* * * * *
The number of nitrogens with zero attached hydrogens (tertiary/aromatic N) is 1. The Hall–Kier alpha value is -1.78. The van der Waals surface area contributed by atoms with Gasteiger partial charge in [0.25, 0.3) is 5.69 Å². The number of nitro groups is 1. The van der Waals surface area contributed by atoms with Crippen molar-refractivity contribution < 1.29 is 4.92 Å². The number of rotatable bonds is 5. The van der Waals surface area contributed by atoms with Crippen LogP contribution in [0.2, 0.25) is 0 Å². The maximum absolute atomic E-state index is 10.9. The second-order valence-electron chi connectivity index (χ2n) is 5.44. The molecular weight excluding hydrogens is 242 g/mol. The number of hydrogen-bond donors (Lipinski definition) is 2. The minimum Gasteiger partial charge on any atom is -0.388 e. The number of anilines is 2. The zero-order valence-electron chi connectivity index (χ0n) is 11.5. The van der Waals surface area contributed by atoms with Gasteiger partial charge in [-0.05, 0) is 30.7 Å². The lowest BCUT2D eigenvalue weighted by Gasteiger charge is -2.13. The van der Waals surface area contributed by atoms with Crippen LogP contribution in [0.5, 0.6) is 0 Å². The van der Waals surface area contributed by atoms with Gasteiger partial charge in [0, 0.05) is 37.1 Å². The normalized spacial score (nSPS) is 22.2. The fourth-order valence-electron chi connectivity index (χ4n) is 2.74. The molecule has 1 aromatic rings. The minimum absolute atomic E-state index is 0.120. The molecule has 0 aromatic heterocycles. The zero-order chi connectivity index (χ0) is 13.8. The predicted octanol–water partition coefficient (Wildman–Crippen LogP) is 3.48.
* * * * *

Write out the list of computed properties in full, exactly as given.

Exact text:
The number of nitrogens with zero attached hydrogens (tertiary/aromatic N) is 1. The Hall–Kier alpha value is -1.78. The van der Waals surface area contributed by atoms with Gasteiger partial charge in [0.25, 0.3) is 5.69 Å². The number of nitro groups is 1. The van der Waals surface area contributed by atoms with Crippen molar-refractivity contribution < 1.29 is 4.92 Å². The number of rotatable bonds is 5. The van der Waals surface area contributed by atoms with Crippen LogP contribution in [0.2, 0.25) is 0 Å². The maximum absolute atomic E-state index is 10.9. The second-order valence-electron chi connectivity index (χ2n) is 5.44. The molecular weight excluding hydrogens is 242 g/mol. The number of hydrogen-bond donors (Lipinski definition) is 2. The minimum Gasteiger partial charge on any atom is -0.388 e. The number of anilines is 2. The zero-order valence-electron chi connectivity index (χ0n) is 11.5. The van der Waals surface area contributed by atoms with Gasteiger partial charge in [-0.05, 0) is 30.7 Å². The lowest BCUT2D eigenvalue weighted by Gasteiger charge is -2.13. The van der Waals surface area contributed by atoms with Crippen LogP contribution in [0.5, 0.6) is 0 Å². The van der Waals surface area contributed by atoms with Gasteiger partial charge in [0, 0.05) is 37.1 Å². The normalized spacial score (nSPS) is 22.2. The fourth-order valence-electron chi connectivity index (χ4n) is 2.74. The molecule has 1 aromatic rings. The minimum absolute atomic E-state index is 0.120. The molecule has 0 aromatic heterocycles. The zero-order chi connectivity index (χ0) is 13.8. The predicted octanol–water partition coefficient (Wildman–Crippen LogP) is 3.48.